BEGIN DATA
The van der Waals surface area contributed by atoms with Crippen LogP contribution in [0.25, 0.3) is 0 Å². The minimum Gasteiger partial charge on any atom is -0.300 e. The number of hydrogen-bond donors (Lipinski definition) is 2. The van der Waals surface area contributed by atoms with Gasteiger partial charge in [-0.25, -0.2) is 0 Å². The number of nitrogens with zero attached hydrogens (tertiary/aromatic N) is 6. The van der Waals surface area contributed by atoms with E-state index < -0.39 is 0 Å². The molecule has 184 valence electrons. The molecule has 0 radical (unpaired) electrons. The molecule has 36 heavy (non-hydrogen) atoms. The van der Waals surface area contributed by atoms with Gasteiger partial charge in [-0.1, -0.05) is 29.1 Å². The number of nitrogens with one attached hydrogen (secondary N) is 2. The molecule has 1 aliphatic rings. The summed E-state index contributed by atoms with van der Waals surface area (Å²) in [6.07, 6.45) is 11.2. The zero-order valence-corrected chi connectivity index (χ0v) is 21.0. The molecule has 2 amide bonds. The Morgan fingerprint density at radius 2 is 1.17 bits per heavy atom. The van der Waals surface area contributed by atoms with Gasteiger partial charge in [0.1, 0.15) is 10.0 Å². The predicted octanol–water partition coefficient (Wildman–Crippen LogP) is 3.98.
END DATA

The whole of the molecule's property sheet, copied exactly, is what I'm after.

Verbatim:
The van der Waals surface area contributed by atoms with Crippen LogP contribution in [0.25, 0.3) is 0 Å². The minimum Gasteiger partial charge on any atom is -0.300 e. The number of hydrogen-bond donors (Lipinski definition) is 2. The van der Waals surface area contributed by atoms with Gasteiger partial charge in [-0.25, -0.2) is 0 Å². The number of nitrogens with zero attached hydrogens (tertiary/aromatic N) is 6. The van der Waals surface area contributed by atoms with E-state index < -0.39 is 0 Å². The molecule has 184 valence electrons. The molecule has 0 radical (unpaired) electrons. The molecule has 36 heavy (non-hydrogen) atoms. The van der Waals surface area contributed by atoms with Gasteiger partial charge in [-0.1, -0.05) is 29.1 Å². The number of nitrogens with one attached hydrogen (secondary N) is 2. The molecule has 1 aliphatic rings. The summed E-state index contributed by atoms with van der Waals surface area (Å²) in [6.07, 6.45) is 11.2. The zero-order valence-corrected chi connectivity index (χ0v) is 21.0. The molecule has 2 amide bonds. The Morgan fingerprint density at radius 2 is 1.17 bits per heavy atom. The van der Waals surface area contributed by atoms with Gasteiger partial charge in [0.1, 0.15) is 10.0 Å². The predicted octanol–water partition coefficient (Wildman–Crippen LogP) is 3.98.